“There are a few things I try to teach people—one is to shop a couple times a year and buy the plants you like,” says Thomson.

Pick hearty plants that can withstand the city’s climate

For a low maintenance gardener, select perennials over annuals, says Riffice. Those are the ones that come back every year and will require a bit less work. Indigenous and native plants are also great choices because they’ve withstood the test of time.

“They were here before you, they can stand a hot summer and wet winter. They have Midwestern sensibilities. They aren’t the most colorful but they bring back the birds and butterflies,” says Riffice.

She recommends ornamental allium plants which are part of the onion family (it makes sense that those would do well in Chicago—our city was named after wild onions and leeks that thrived in the marshy land). The flowering alliums come back year after year and do really well in full sun, Riffice says.

Group your garden in odd numbers

We all know those brick two-flats and greystones that have picturesque front yards. While they might hire professional landscaping services or a designer—here’s how you can DIY your outdoor space to look its best.

Make sure you get plants with different heights and ideally you’ll have at least three layers, says Rivera. It’s important also to check the plants’ full height at maturity—it might be small in the store and then grow to be five feet later on.

Position plants in groups of three or five throughout the space. “The uneven number is visually pleasing and catches the eye. It keeps the aesthetic interesting,” says Rivera.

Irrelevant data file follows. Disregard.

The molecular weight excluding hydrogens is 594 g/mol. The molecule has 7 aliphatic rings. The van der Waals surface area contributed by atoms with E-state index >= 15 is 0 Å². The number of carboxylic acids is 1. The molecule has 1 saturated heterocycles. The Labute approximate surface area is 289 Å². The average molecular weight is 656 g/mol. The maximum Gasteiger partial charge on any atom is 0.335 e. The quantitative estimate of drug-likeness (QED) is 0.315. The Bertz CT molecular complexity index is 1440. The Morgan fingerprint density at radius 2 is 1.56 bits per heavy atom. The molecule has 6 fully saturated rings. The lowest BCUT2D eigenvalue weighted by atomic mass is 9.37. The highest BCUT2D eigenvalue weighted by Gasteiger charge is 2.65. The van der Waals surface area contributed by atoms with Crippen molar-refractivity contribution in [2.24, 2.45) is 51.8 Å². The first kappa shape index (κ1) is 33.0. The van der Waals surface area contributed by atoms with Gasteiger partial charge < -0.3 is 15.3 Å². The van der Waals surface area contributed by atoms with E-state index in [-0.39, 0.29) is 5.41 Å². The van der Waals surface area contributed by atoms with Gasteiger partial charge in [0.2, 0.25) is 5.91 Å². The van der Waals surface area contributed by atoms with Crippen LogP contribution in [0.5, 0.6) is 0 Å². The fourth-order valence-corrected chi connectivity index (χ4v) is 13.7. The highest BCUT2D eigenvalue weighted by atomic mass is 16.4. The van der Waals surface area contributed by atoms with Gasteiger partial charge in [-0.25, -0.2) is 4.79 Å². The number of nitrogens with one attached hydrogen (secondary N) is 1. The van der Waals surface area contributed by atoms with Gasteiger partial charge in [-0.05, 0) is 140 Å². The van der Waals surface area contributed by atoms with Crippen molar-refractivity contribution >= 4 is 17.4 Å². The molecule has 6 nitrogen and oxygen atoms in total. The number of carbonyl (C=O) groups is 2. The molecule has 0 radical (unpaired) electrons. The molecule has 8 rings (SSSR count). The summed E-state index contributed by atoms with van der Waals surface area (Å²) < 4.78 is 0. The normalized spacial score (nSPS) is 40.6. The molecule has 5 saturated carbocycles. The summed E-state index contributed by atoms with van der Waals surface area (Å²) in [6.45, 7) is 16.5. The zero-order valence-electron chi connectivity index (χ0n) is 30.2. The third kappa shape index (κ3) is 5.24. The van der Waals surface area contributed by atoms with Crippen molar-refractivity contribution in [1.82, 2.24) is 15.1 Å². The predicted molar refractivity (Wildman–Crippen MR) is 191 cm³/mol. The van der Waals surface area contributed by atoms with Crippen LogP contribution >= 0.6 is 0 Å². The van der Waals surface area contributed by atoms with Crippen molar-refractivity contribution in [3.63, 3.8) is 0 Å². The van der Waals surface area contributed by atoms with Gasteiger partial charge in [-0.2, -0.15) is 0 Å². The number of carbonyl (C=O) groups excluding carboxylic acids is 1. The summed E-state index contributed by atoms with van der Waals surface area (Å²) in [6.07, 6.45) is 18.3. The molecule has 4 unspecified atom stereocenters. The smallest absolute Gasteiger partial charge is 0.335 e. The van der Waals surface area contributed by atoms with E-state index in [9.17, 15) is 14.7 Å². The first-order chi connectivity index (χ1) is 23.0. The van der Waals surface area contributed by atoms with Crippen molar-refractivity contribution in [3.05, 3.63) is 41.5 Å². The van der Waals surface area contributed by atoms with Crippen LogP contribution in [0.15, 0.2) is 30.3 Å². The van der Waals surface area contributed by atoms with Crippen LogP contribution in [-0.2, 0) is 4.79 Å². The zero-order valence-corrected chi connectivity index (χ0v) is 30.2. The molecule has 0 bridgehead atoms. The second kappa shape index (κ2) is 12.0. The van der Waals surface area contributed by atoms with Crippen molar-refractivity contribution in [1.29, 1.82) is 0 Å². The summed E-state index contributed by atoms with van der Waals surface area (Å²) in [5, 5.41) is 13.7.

Lots of people only think about color, but don’t forget texture. Rivera is all about textured plants such as ferns, blue leaf hostas, and all types of lettuce. It’s wonderful to have a fabulous mix of color, size, feel, she says.

Make your small space a lush escape

There are lots of renters and homeowners that only have a small shared backyard or back porch for their outdoor space. Don’t fret—there’s still a lot you can do.

Container gardens are the best choice for small spaces. There are lots of plants that grow really well in containers such as tomatoes, mini variations of peppers, sugar snap peas, and all kinds of herbs, says Thomson. Many shops have dedicated sections for patio plants and seeds, too.

“I have tomatoes in little hanging baskets. They’re such fun tiny little plants that look pretty. You won’t get the biggest tomatoes but you can get a lot of them,” says Thomson.

The best part about a container garden is that you can get pretty creative. Almost anything will work as a planter says Riffice.

“Your container garden can be anything from a clay pots of various sizes to an empty shoe or boot. It’s only limited by your imagination,” says Riffice.

If you’re looking for something a bit more decorative in a container garden she recommends layering here as well. “Thrill, fill, and spill,” advises Riffice which means starting will a tall, exciting plant in the center along with filler plants that add dimension and then finally something that will spill over the edge of the container.